a central processing unit (CPU) coupled to an internal bus of the master processor,
a format selection flag register located within the master processor and coupled to the internal bus and set by the CPU, and
a transmission/reception flag register located within the master processor and coupled to the internal bus and set by the CPU, and wherein
the first and second selectors are set in accordance with the contents of the format selection flag register and the transmission/reception flag register, the master processor further including
a clock control flag register, coupled to the internal bus and set by the CPU via the internal bus, and wherein the clock generator includes
a clock selector which generates a clock signal at a pulse rate capable of being varied by the CPU,
a NAND gate having a first input connected to receive the clock signal from the clock selector,
an AND gate connected at a third input to an output of the NAND gate and at a fourth input to the clock control flag register so as to output the clock signal to the clock terminal for a period in which the clock control flag register is set to "1",
a counter, connected to receive the clock signal, generating an interrupt request signal when the counter counts to a predetermined value, and
a flipflop having a set input connected to receive a set signal via the internal bus and a reset input connected to receive the interrupt request signal from the counter, and wherein
an output of the flipflop is connected to a second input of the NAND gate so that clock signals of a number corresponding to the predetermined value are outputted at a designated pulse rate from the clock terminal by setting the flipflop and setting the clock control flag register.
4. A master processor as claimed in claim 3 wherein the CPU discriminates a content of the format selection flag register when the interrupt request signal is generated, and when the format selection flag register indicates a first format, the CPU maintains a content of the clock control flag register unchanged, and when the format selection flag register indicates a second format, the CPU sequentially writes "0" and "1" into the clock control flag register so that an additional clock signal is generated from the AND gate.
5. A master processor for use in a serial data transfer system, the master processor being interconnected to at least first and second slave devices through the same single serial clock line, the master processor being interconnected to the first slave device through a first serial data line and the master processor being interconnected to the second slave device through a second serial data line, the master processor comprising:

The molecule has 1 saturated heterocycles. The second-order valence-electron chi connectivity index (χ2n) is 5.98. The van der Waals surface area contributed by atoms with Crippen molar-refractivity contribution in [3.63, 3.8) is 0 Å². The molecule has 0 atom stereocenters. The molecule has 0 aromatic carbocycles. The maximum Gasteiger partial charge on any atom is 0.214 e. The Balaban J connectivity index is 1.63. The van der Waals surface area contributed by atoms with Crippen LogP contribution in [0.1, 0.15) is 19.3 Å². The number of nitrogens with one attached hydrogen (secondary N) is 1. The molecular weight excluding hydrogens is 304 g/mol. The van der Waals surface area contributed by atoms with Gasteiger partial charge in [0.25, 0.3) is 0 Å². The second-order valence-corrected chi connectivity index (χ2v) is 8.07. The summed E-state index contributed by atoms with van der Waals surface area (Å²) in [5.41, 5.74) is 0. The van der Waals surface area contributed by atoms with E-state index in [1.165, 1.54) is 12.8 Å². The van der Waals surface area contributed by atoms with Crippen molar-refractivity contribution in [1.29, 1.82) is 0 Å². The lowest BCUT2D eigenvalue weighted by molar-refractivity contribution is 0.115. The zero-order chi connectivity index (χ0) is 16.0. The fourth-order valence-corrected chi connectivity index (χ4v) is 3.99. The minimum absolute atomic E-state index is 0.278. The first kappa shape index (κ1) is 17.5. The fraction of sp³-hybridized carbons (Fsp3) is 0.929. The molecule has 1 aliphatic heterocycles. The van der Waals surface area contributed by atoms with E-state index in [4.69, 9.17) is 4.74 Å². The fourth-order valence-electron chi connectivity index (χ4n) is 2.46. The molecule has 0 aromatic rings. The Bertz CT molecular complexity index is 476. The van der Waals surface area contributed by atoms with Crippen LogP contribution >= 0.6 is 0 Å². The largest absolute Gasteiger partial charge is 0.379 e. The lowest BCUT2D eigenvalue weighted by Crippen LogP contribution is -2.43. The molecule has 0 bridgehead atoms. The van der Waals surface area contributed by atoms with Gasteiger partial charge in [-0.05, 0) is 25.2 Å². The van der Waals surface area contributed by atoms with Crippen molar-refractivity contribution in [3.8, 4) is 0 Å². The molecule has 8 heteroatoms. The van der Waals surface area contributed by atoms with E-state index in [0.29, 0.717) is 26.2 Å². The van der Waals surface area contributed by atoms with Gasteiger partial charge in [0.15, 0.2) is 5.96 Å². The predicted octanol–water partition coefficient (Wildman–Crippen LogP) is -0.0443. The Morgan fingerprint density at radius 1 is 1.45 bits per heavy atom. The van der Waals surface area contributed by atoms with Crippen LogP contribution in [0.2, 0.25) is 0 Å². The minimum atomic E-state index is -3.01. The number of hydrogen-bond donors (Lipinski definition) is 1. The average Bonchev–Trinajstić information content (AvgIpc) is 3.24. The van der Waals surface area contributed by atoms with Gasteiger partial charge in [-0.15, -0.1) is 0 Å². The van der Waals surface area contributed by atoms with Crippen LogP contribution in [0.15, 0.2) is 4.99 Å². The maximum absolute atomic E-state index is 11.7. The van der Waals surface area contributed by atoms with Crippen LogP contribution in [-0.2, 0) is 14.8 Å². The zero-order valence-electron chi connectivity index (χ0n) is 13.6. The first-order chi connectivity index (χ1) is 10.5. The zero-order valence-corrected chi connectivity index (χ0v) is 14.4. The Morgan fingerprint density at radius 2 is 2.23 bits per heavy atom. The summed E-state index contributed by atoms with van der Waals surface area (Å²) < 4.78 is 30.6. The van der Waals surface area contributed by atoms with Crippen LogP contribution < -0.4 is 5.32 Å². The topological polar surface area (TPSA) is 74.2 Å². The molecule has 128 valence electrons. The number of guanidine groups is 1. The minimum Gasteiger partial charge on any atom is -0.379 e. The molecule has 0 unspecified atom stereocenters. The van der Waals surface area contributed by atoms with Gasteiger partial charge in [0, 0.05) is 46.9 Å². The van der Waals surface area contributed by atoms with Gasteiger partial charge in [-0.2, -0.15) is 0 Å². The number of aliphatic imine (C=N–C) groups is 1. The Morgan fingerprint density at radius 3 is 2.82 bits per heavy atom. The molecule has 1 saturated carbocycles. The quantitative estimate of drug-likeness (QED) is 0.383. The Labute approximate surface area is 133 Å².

a shift register commonly receiving and transmitting serial data transferred from and to be transferred through the first and second serial data lines,
a selector, coupled to input terminals of the shift register, selectively coupling the shift register to either one of the first and second serial data lines, and
a clock generator, coupled to the single serial clock line, capable of generating a clock pulse in at least two different transfer formats which are different from each other in the number of clock pulses to be supplied to the shift register, the clock generator operating to output to the single serial clock line a clock pulse in accordance with a format utilized by one of the first and second serial data lines selected by the selector.
6. A serial data transfer system comprising:
a first serial data line;
a second serial data line;
a single serial clock line;
a first slave station having a first data input/output terminal coupled to the first serial data line and a first clock terminal coupled to the single serial clock line;
a second slave station having a second data input/output terminal coupled to the second serial data line and a second clock terminal coupled to the single serial clock line; and
a master station having a first serial data input/output terminal coupled to the first serial data line, a second serial data input/output terminal coupled to the second serial data line, and a serial clock terminal coupled to the single serial clock line, the master station operating to supply to the single serial clock terminal a first number of clock signals when data is transferred between the master station and the first slave station, and a second number of clock signals, different in number from the first number of clock signals, when data is transferred between the master station and the second slave station, such that the master station can respectively communicate with the first and second slave stations in two different transfer formats which are different from each other in the number of clock pulses to be supplied.